Remember that not everyone will have these effects and having one doesn’t mean that you will develop the others.
There are differences between the effects that adults have compared to children. There is less information about adults because acute leukaemia is rarer in adults. We list the possible long term effects of treatment below.
Fatigue is a feeling of extreme tiredness and weakness. It is the most common side effect of treatment for cancer. For most people it gradually gets better over time. For some people it can be a longer term problem lasting several months or more. It is especially likely for people who have had a bone marrow or stem cell transplant. Fatigue can be difficult and frustrating and it is likely to affect your quality of life.
Many people don’t tell their doctor that they have fatigue. This is usually because they think that nothing can be done to help. Or they think it is just part of treatment and they need to put up with it. This isn’t true. If fatigue is a problem for you, talk to your doctor or specialist nurse. There are lots of things that can help. First you may need tests to check that there isn’t an easily treatable cause of the tiredness, such as low thyroid hormone levels or anaemia.
If there isn’t a direct cause, your doctor and nurse can suggest other things that may help. For example research has shown that light to moderate exercise can help you feel better and give you more energy.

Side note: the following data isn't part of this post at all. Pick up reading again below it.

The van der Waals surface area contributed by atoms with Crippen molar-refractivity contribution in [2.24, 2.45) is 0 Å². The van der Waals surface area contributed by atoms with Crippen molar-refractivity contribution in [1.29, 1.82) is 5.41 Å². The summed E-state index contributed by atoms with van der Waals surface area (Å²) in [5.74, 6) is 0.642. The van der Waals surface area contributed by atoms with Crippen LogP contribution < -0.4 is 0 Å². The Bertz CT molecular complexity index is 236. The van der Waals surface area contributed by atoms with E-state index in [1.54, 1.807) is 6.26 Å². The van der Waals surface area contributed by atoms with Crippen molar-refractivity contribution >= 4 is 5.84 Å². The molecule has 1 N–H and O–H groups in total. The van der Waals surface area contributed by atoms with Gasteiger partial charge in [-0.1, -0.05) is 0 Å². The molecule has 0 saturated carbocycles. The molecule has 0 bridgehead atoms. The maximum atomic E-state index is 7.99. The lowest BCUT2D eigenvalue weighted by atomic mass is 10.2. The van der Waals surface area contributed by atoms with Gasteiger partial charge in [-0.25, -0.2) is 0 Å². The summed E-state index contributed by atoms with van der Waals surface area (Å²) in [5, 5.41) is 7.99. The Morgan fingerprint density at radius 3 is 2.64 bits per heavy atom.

Have a look in our section about fatigue for detailed information about the causes of fatigue and how to manage it. Getting some help with fatigue is important. If you have it for long periods of time it can make you feel very low, which in turn can make the fatigue worse.
After your treatment it may take some time to build up your body’s ability to fight infection. After a transplant it usually takes between 6 months to a year for your immune system to recover. If you have graft versus host disease it can take even longer than this.
Contact your doctor if you have any symptoms that suggest you might have an infection. The symptoms of infection include
- A sore throat
- A high temperature
- Pain when passing urine
- A cough or breathlessness
- Flu like symptoms – aching muscles, tiredness, headaches, and feeling shivery
Children who have had treatment for leukaemia need to have their routine childhood vaccinations again. After a stem cell or bone marrow transplant, both adults and children need to have their vaccinations again. Each hospital will have their own guidelines about when is the best time to vaccinate with a live or inactive vaccine following a transplant.